The Poisson distribution is a discrete probability function that can be used to find the probability of a number of events occurring in a specified time period.The Poisson probability mass function shows the probability of exactly x occurrences, and is given by :
where λ is the expected number of occurrences within the specified time period.The cumulative distribution function shows the probability of at most x occurrences, and is given by :
More information on the Poisson Distribution is given on the Wikipedia Poisson Distribution Page
The Excel POISSON.DIST function calculates the Poisson Probability Mass Function or the Cumulative Poisson Probability Function for a supplied set of parameters.
The function is new to Excel 2010 and so is not available in earlier versions of Excel. However the Poisson.Dist function is simply a new version of the Poisson function, which is available in earlier versions of Excel.
The format of the function is :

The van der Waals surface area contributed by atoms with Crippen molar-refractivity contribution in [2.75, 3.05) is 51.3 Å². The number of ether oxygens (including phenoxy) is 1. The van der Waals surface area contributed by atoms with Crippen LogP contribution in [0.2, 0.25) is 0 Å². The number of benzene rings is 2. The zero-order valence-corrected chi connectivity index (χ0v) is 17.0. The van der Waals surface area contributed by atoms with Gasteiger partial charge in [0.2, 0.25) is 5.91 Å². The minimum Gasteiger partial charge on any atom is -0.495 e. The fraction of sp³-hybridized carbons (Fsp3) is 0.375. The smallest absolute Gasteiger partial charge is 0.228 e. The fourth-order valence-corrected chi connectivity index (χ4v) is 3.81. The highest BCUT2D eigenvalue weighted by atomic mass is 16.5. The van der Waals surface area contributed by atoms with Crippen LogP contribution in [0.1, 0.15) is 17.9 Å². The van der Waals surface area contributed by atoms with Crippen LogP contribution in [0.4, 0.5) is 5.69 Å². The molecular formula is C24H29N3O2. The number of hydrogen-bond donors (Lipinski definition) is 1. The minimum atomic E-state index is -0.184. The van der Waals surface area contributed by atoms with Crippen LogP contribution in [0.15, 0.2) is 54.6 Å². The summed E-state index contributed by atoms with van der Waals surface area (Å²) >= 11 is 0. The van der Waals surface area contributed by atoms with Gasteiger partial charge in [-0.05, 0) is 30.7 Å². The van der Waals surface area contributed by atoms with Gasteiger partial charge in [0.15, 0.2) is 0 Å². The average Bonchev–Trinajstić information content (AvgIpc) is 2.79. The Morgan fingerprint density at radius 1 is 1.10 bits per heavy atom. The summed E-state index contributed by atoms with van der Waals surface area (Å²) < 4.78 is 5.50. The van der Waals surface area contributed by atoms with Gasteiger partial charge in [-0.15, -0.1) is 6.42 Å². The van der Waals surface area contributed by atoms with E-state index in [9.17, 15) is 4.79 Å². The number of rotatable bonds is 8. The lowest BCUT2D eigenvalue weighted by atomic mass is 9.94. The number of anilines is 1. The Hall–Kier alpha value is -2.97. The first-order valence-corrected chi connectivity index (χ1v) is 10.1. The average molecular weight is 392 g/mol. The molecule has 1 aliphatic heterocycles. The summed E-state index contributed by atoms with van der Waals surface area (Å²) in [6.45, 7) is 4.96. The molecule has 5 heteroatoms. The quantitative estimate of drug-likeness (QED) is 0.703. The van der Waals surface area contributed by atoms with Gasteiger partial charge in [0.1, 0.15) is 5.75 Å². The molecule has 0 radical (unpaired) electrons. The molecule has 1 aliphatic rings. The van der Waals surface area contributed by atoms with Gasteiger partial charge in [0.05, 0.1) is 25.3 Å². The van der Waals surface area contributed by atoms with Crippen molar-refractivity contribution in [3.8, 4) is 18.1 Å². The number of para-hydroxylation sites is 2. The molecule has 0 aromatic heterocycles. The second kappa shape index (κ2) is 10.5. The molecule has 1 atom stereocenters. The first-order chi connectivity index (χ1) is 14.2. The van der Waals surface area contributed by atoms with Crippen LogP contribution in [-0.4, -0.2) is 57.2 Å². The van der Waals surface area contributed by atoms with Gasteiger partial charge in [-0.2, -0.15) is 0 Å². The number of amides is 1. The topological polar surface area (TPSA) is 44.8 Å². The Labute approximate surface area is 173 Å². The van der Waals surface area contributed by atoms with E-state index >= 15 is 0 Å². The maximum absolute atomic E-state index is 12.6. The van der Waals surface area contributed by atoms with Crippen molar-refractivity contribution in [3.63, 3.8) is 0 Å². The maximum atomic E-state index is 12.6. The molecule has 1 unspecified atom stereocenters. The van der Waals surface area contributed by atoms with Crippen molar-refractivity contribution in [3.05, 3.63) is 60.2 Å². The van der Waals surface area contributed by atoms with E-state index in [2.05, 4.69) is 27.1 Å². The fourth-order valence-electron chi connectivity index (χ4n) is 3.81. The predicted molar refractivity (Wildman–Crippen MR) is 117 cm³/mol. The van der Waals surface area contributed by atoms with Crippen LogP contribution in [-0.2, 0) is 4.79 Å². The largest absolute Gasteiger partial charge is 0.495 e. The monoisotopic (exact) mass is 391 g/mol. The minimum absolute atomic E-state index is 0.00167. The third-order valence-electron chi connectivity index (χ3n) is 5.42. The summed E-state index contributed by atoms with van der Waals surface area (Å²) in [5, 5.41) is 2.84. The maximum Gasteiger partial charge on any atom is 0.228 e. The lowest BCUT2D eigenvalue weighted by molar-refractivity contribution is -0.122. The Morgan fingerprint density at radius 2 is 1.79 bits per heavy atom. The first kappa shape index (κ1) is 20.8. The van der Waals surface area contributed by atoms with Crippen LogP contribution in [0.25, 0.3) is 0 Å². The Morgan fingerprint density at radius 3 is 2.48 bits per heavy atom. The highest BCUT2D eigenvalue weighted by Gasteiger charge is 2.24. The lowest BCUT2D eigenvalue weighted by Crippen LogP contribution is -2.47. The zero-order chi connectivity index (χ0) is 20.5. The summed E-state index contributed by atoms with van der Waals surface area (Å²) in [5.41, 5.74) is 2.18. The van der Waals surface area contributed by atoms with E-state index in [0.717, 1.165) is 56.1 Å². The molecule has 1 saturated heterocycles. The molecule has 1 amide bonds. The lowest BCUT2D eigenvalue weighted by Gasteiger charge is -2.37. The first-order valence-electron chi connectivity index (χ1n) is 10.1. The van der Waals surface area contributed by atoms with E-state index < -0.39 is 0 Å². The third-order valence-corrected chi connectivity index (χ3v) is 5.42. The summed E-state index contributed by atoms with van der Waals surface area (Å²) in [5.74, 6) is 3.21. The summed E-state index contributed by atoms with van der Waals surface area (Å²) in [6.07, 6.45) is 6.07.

The number of events that we want the probability for (must be ≥ 0)x should be an integer; If supplied as a decimal, Excel will truncated this to an integer
|mean||-||The expected number of events (must be ≥ 0)|
A logical argument that specifies the type of distribution to be calculated. This can be either:
The chart on the right shows the the Poisson Probability Mass Function with an expected value (mean) equal to 25.
If you want to calculate the value of this function at x = 40, this can be done using the Excel Poisson.Dist function, as follows:
This gives the result 0.051917469.
The chart on the right shows the the Cumulative Poisson Probability Function with an expected value (mean) equal to 40.
If you want to calculate the value of this function at x = 25, this can be done using the Excel Poisson.Dist function, as follows:
This gives the result 0.242414198.
Further information and examples of the Excel Poisson.Dist function can be found on the Microsoft Office website.
If you get an error from the Excel Poisson.Dist function this is likely to be one of the following :
|#NUM!||-||Occurs if either of the supplied x or mean arguments are < 0|
|#VALUE!||-||Occurs if either of the supplied x or mean arguments are non-numeric|